|Roger shows the Don's|
elegant batting technique
From the viewpoint of the family, this change is disheartening and not one Sir Donald would have condoned. However, trade marks do not exist to promote sentimental value. The Bradman Foundation, realising that intellectual property is only as valuable as the use made of it, was able to exploit the value of its marks and secured federal funding in 2010 to expand the museum. The aim of the Foundation is to keep the Museum relevant and successful, and to bring the game of cricket to life in an interactive way. It will continue to exploit the marks to this end. Further, even if the family members had a claim in trade mark law, it is unlikely that they would be able to stop the expansion of the museum itself, and this seems to be a highly pertinent issue for the family.
Controlling the use of a mark is one thing, but halting business expansion is a completely different ball game.
With a deep desire to have her grandfather’s wishes recognised, Greta Bradman made a comment that resonated with this writer:
“… if you can image a loved family member and having no control over their name or likeness, and having it used in a way that you know would be profoundly not okay with that individual – it’s just something that we can’t live with.”This comment reaches into the realm of image or personality rights. A well-developed area of law in the USA, image rights prevent unauthorised commercialisation of one’s name, likeness, image and other aspects of personality. Image rights might have helped the Bradman family control their late relative’s image if such rights existed post-mortem and were assigned accordingly. However, much like the UK, Australia does not recognise an express image right. Rather, it relies on the tort of passing off, a cause of action which would be inapplicable here. The interaction between trade mark law and image rights would have raised significant issues of priority and control, without actually doing anything to help the Bradman family.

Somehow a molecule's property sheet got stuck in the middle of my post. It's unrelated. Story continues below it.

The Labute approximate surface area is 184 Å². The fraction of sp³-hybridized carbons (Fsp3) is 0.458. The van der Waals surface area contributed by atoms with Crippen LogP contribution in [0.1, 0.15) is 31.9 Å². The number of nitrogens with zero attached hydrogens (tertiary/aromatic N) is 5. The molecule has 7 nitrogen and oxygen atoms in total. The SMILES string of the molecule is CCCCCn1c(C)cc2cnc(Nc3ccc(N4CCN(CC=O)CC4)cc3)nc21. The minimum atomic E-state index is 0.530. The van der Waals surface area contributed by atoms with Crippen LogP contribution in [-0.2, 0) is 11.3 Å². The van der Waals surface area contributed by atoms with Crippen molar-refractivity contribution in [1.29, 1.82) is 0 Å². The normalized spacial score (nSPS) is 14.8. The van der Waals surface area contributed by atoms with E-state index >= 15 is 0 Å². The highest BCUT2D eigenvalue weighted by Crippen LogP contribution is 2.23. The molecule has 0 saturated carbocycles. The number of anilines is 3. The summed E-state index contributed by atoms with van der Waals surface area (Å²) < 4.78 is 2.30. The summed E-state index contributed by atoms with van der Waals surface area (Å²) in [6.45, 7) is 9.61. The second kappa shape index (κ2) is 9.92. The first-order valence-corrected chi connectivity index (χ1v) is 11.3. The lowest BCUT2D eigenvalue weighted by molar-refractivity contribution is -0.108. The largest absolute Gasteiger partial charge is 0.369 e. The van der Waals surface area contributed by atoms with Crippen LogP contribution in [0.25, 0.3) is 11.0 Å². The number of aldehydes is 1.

Considering the disadvantageous position of the Bradman family, what can people with famous family members do to ensure control over a family name after death? The most practical solution would be to assign trade marks to a family-owned company and then license accordingly based on terms favourable to descendants. If this is done, control stays within the family as long as the mark is retained and the mark is used. The likely problem here would be disagreements among family members about the way the mark is licensed, particularly among those who believe in sentimental value against those who see the financial value waiting to be exploited. Perhaps in the case of the Bradmans, family arguments would have been preferable to the state that they are in now: they raise many objections, but have no real way of curtailing the use of trade marks in a manner which is totally legal under Australian law.